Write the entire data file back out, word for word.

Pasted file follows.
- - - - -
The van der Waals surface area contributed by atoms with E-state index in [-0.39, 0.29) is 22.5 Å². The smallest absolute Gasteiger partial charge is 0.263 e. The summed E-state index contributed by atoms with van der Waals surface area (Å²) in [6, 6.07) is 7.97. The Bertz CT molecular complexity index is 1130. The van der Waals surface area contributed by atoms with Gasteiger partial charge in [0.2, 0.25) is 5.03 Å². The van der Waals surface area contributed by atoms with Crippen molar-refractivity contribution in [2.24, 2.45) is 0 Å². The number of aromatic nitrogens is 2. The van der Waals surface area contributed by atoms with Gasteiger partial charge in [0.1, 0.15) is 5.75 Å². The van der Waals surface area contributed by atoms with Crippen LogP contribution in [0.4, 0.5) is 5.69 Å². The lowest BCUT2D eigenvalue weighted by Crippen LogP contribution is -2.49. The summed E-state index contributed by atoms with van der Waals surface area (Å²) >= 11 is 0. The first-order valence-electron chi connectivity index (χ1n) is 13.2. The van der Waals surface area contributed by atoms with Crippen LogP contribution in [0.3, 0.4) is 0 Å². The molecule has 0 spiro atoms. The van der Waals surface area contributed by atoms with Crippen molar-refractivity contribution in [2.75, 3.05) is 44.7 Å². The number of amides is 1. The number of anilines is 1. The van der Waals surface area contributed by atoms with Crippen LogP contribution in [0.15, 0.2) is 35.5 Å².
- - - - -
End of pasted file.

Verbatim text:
The van der Waals surface area contributed by atoms with E-state index in [-0.39, 0.29) is 22.5 Å². The smallest absolute Gasteiger partial charge is 0.263 e. The summed E-state index contributed by atoms with van der Waals surface area (Å²) in [6, 6.07) is 7.97. The Bertz CT molecular complexity index is 1130. The van der Waals surface area contributed by atoms with Gasteiger partial charge in [0.2, 0.25) is 5.03 Å². The van der Waals surface area contributed by atoms with Crippen molar-refractivity contribution in [2.24, 2.45) is 0 Å². The number of aromatic nitrogens is 2. The van der Waals surface area contributed by atoms with Gasteiger partial charge in [0.1, 0.15) is 5.75 Å². The van der Waals surface area contributed by atoms with Crippen LogP contribution in [0.4, 0.5) is 5.69 Å². The lowest BCUT2D eigenvalue weighted by Crippen LogP contribution is -2.49. The summed E-state index contributed by atoms with van der Waals surface area (Å²) >= 11 is 0. The first-order valence-electron chi connectivity index (χ1n) is 13.2. The van der Waals surface area contributed by atoms with Crippen LogP contribution in [0.3, 0.4) is 0 Å². The molecule has 0 spiro atoms. The van der Waals surface area contributed by atoms with Crippen molar-refractivity contribution in [2.75, 3.05) is 44.7 Å². The number of amides is 1. The number of anilines is 1. The van der Waals surface area contributed by atoms with Crippen LogP contribution in [0.15, 0.2) is 35.5 Å².